Another study examined the effects of noise on the simultaneous performance of a tracking task and a detection task. For the tracking task, a higher percentage of time spent on target indicated better performance. For the detection task, performance was expressed as the percentage of signals detected in a variety of positions in the visual field. Results showed that a higher level of noise helped to maintain performance on the tracking task over time. For the detection task, a higher level of noise improved performance for signals located in the center of the field, but decreased performance when a signal was in the periphery. See Figure 5.
The effects of heat on the performance of a vigilance task were studied as far back as the 1950s in work by Mackworth and Pepler The studies indicated that performance degrades significantly when temperatures reach 30°C86 °F <br />303.15 K <br />545.67 °R <br />. Performance is affected much less at a temperature of 26°C78.8 °F <br />299.15 K <br />538.47 °R <br />. In addition to degrading performance, higher temperatures also result in significant physiological changes (thermoregulation) such as a shift of blood volume to the periphery. These changes increase heart rate and blood pressure, which can affect an individual’s performance.
Sleep loss is known to affect performance on a wide variety of tasks. Related to attention, sleep loss has been shown to induce lapses. As an individual gets sleepy (s)he functions normally until a microsleep occurs, which leads to a lapse.
The effects of sleep loss can often be seen very shortly after a task has been started. Akerstedt examined this effect in a 34-minute visual vigilance task given to twelve subjects every three hours over a 64-hour period without sleep. After 24 hours of being awake, even the very first sets of tests showed decrements in subject performance when compared to baseline measures where subjects were well-rested. These results demonstrate that there is no "safe" duration for a monotonous task if the situation is undemanding/boring and the subject has substantial sleep loss.
Noise and Sleep Loss
Wilkinson compared the performance of subjects during a vigilance test across four conditions that combined a noise factor with a sleep deprivation factor. Subjects had either normal sleep or were sleep deprived for 32 hours. They then carried out a task in silence or with a high level of noise.
- sleep deprivation for 32 hours - task carried out in silence,
- sleep deprivation for 32 hours - task carried out with noise (100 dB),
- normal sleep - task carried out in silence,
- normal sleep - task carried out with noise (100 dB).
The results, shown in Figure 6, indicate that the best performance occurred in the condition combining normal sleep and silence. Noise produced a positive effect when the subjects had been deprived of sleep and a negative effect when they had slept normally. When the subjects have not been deprived of sleep, noise degrades their performance since their activation levels exceed the optimum level. Conversely, when deprived of sleep, noise improves performance, at least for a brief period, since it increases alertness levels above the required activation threshold. These results indicate that an external agent such as noise does not produce the same effects in all situations; rather the effects are dependent on factors such as the operator's sleep deprivation and alertness.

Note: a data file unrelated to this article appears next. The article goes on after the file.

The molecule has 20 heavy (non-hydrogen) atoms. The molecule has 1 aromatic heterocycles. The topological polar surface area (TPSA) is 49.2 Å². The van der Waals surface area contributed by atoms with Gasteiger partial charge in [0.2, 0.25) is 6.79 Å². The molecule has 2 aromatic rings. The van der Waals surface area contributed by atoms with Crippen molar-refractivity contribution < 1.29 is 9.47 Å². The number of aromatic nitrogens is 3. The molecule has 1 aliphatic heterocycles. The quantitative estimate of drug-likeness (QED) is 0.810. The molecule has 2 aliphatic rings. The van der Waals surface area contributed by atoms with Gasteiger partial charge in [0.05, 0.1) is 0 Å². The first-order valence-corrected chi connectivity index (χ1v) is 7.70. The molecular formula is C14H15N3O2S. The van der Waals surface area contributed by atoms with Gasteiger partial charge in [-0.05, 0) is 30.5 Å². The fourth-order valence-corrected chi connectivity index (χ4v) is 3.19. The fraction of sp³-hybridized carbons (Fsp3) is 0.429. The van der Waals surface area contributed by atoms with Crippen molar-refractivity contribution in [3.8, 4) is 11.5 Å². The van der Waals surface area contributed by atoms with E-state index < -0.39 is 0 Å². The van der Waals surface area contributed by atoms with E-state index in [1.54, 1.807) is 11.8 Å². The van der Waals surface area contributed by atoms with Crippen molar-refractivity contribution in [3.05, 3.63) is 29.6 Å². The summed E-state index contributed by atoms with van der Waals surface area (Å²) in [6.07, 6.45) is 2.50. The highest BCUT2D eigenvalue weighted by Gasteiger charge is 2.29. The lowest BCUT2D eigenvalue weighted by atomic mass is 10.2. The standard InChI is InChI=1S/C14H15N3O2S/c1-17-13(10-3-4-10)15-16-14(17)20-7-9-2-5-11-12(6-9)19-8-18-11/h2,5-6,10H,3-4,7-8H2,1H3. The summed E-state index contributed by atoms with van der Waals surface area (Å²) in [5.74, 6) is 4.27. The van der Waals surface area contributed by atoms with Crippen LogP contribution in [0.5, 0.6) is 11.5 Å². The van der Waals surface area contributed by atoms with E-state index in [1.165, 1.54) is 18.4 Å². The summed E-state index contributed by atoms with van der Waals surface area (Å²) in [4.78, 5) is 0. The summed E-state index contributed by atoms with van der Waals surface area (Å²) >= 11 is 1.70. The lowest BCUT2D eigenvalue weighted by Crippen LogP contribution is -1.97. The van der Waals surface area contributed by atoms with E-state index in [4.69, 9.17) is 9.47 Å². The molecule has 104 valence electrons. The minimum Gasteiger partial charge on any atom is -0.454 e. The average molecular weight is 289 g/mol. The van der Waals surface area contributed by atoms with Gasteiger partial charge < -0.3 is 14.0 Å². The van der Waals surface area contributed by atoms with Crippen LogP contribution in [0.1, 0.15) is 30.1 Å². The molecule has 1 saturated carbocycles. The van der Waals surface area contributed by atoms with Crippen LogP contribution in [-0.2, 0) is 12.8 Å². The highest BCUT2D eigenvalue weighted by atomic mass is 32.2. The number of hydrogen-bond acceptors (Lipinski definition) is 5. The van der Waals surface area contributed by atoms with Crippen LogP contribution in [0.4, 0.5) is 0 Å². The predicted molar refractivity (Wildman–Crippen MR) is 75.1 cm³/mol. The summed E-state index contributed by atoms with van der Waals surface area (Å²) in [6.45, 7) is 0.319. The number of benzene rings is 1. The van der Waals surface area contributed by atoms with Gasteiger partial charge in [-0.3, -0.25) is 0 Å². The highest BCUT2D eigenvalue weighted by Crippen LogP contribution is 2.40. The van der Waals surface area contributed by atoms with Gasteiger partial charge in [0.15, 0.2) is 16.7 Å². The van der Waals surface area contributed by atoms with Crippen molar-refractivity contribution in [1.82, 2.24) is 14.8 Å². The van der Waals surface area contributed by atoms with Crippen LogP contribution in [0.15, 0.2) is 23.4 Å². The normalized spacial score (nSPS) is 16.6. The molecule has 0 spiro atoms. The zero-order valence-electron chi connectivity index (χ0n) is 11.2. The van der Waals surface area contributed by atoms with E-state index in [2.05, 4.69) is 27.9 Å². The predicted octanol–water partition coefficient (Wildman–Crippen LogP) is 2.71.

Motivation plays a very important role in task performance. Motivation is generally referred to as being either intrinsic or extrinsic to the individual. Intrinsic motivation comes from internal factors and involves a willingness or desire to achieve a certain level of performance for personal satisfaction. In a vigilance task, this motivation can be enhanced by giving feedback after each response (e.g., the response was good or bad, quick or slow). When such feedback or knowledge of results is given, performance is typically higher than when no feedback is given.
Extrinsic motivation is related to factors external to the individual and generally involves rewards (or punishment) for performance. Figure 7 demonstrates that, depending on information given to an individual, performance can change dramatically. Subjects were told that they were either involved in a recruitment process where they were being tested or were involved in a laboratory research project. Those people that were told they were being recruited performed much better than those that were told they were simply participating in a laboratory experiment. The external motivation of being “recruited” and the potential for reward stimulated the participants to perform better.
The following key points relate to attention and vigilance:
- Attention is a fundamental cognitive process that is important to higher level cognitive processes
- Vigilance requires attention and describes an individual’s state of alertness, watchfulness and preparedness to attend to critical information that is not yet present
- Attention and vigilance are not constant and may be impacted by environmental factors such as noise and temperature.
- Physiological factors such as sleep loss, high blood pressure, etc. can affect attention and vigilance
- Motivation, intrinsic or extrinsic, can affect attention and vigilance
- Task factors such as frequency of signals can affect performance on attention and vigilance tasks.
- ^ a b Mackworth N.H. - Researches in the measurement of human performance. MRC spec. Report 268 HMSO, 1950.
- ^ Pigeau R.A.; Angus R.G.; O’Neill P.; Mack I. - Vigilance latencies to aircraft detection among NORAD surveillance operations. Human Factors, 1995, 37 (3), pp. 622-634.
- ^ a b Jerison and Pickett, 1964
- ^ a b Hockney G.R. - Effects of Noise on Human Work Efficiency. In: D.N. May (ed.), Handbook of Noise Assessment. New York: Van Nostrand Reinhold, 1978.
- ^ Pepler R.D. - The effect of climatic factors on the performance of skilled tasks by young European men living in the tropics, 1953.
- ^ Dinges D.F., Pack F., Williams K., Gillen K.A., Powell J.W., Ott G.E., et al. (1997). Cumulative sleepiness, mood disturbance, and psychomotor vigilance performance decrements during a week of sleep restricted to 4–5 hours per night. Sleep, 20, 267–277.
- ^ Akerstedt T., Is there an optimal sleep-wake pattern in shift work?, Scandinavian Journal of Work Environment and Health, 1998
- ^ a b Wilkinson R.T. - Interaction of noise with knowledge of results and sleep deprivation. Journal of Experimental Psychology, 1963, 66, pp.332-337.
- ^ Nachreiner, F., - Experiments on the validity of vigilance experiments. In Vigilance, Theory, Operational Performance, and Physiological Correlates, ed. R.R. Mackie. Plenum, New York. 1977.
Associated OGHFA Material
The following OGHFA material should be reviewed along with the above information:
- Situational Example: Disorientation During Vectored Go-Around
Additional Reading Material
- Fisk A.D.; Schneider W.- Controlled and Automatic Processing During Tasks Requiring Attention: A New Approach to Vigilance. - Human Factors, 23, 1981, pp. 737-750. ((No citation in text))
- Pepler R.D. - Environmental Warmth and Performance: A study of the Effect of a High Air Temperature in Relation to Other Conditions Known to Influence Performance. Psychological Laboratory, University of Cambridge. August, 1956. ((Not cited in text; a reference in V.4 to Pepler (1953))
- Coping with long range flying. Recommendations for crew rest and alertness., Airbus, Cabon, P., et al., Nov 1995.